But what is the downside of a remote workforce and what effect will that have on company information assets? These information assets are now stored at a families home on First Avenue, in a 3 bedroom, 2 bath, instead of your 5 story office building. These telecommuting risks will need to examined by management and should be considered in a SAS70 audit.

 

Consider that most employee homes will not have extended physical or environmental security – only garage door locks and an air conditioner. Their computer office could be located next to their children’s bathroom – which is a likely water hazard, in an open space by a garden window. How easy would it be for a burgular to reach in and knock your coffee cup over, and grab your computer from your first floor home office?Really EASY, as I think many homes today still have yet to have a home alarm system on their windows.Critical company information now could be sold on the internet.

 

In addition, what network security are you assured that they have on their home computer? Do they have the latest virus preventing application? Is their firewall always up and running or might it be turned off to watch a movie?

 

Is your IT staff prepared to make housecalls? Your company information assets now resids at your employees home. It is now not on the second floor of your office, but could be 20-30 miles to First Avenue home. You now must manage users that are at locations that are spread miles apart? This may be okay if 15% of your workforce is remote, but what if it is 92%? Is your IT staff trained accordingly? If they have to make housecalls, do transportation costs truly decrease? Who is managing the network while your IT Administrator is stuck in traffic on his way to the Marketing Director’s home to fix his computer?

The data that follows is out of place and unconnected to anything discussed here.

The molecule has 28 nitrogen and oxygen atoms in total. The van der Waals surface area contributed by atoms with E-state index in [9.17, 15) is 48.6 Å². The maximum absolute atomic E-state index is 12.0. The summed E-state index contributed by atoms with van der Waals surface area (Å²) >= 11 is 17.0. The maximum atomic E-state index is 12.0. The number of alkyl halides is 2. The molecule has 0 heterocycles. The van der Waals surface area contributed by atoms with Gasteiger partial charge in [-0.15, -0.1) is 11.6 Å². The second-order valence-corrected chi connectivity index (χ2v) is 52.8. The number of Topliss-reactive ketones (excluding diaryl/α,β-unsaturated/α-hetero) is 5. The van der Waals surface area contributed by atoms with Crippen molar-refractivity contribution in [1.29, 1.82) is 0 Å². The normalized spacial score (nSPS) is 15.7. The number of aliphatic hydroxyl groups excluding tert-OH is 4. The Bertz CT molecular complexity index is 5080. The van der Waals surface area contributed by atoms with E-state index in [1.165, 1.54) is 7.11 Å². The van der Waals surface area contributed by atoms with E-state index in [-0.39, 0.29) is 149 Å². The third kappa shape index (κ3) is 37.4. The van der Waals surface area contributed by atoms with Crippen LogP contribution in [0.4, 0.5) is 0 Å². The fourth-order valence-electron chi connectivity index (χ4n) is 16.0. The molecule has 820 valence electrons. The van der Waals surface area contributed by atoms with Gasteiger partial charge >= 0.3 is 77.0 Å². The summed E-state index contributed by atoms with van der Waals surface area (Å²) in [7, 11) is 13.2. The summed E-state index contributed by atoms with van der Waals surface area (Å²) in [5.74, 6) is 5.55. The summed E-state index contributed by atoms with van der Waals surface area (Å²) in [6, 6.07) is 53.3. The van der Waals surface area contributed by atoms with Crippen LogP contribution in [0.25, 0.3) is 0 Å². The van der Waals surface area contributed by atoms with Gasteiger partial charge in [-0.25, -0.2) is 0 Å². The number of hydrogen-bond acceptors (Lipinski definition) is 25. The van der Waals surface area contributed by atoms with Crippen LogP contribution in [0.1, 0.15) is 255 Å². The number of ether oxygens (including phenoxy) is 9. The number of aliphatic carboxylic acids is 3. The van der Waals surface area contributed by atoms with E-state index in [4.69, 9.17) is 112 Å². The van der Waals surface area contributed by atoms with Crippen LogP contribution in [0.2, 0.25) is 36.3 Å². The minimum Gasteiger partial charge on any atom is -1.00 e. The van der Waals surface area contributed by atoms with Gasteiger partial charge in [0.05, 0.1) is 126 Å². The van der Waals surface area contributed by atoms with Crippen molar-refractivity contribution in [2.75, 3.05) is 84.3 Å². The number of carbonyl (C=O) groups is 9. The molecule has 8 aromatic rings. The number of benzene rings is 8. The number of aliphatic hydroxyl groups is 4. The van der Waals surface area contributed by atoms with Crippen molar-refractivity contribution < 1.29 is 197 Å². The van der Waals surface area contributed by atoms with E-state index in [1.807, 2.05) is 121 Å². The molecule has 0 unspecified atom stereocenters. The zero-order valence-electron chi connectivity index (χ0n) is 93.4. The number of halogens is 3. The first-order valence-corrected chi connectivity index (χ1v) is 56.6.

Any third party vendor must complete a SAS70 audit to assure it customer that their data is secure. Are you ready to expand your company floor space beyond the office perimeter? Telecommuting risks must be considered in the SAS70 audit process. What are some of the risks you have identified? Do you even have any policies in place at your company which specifically discuss the do’s and don’t’s of a telecommuter? SAS70ExPERT@gmail.com


August 8, 2008  4:09 PM

Do Risk Assessments increase profits? SAS 70 (part two)

Keith Harrell Profile: SAS70ExPERT

When performing your risk assessment as required for the SAS70 audit — dive in head first, but keep your eyes focused on the details. Meet with C-level executives and line-level managers and have direct and open discussions about the perils that your company faces. Don’t be afraid to ask questions or confront CIO’s with pointed questions. If they don’t know the answer or the risk, you are already in big trouble.

 

Three goals CIO’s should keep in mind during these uncertain economic times are to:

1)      reduce operating expenses

2)      increase capacity in the data center

3)      improve reliability of IT infrastructure

 

If you determine the risks to not meeting these three objectives, then you are well on your way to completing a reliable risk assessment. Sas70expert@gmail.com


August 7, 2008  7:06 PM

Do Risk Assessments increase profits? SAS 70 (part one)

Keith Harrell Profile: SAS70ExPERT

SAS70 audits are becoming a standard for any outsourced organization. As part of the audit process, a company must perform an internal risk assessment of the IT and business related risks. According to a recent survey of IT Executives, here are the top five areas of most concern:

 

  1. Security
  2. Systems management tools
  3. Virtualization solutions
  4. Product road map
  5. Power consumption

 

While power consumption was number five, I think that it has taken on great significance today than ever before. If you are paying $4.50 at your local gas dealer, then you can expect to continue to pay higher prices for electricity for your data center. What steps are you taking to conserve energy? Are you a part of a “green revolution?” From the component level, the server and rack level and up all the way to the datacenter, I would expect everyone is finding ways to cut costs, and increase profit. I think a risk assessment which reviews the operating details of your Company will assist you in meeting corporate objectives. Sas70expert@gmail.com

 


August 6, 2008  6:35 PM

Face up to Biometrics for your SAS70 audit (SAS 70)

Keith Harrell Profile: SAS70ExPERT

Biometric systems are used today not only at your Data center/ co-location facility, but for plain ole’ laptop access. Finger, hand and thumb prints provide you access to all your critical data. In addition, iris/retinal scans and other facial recognition scans provide the credentials required to prevent forgery. What are you using within your Company?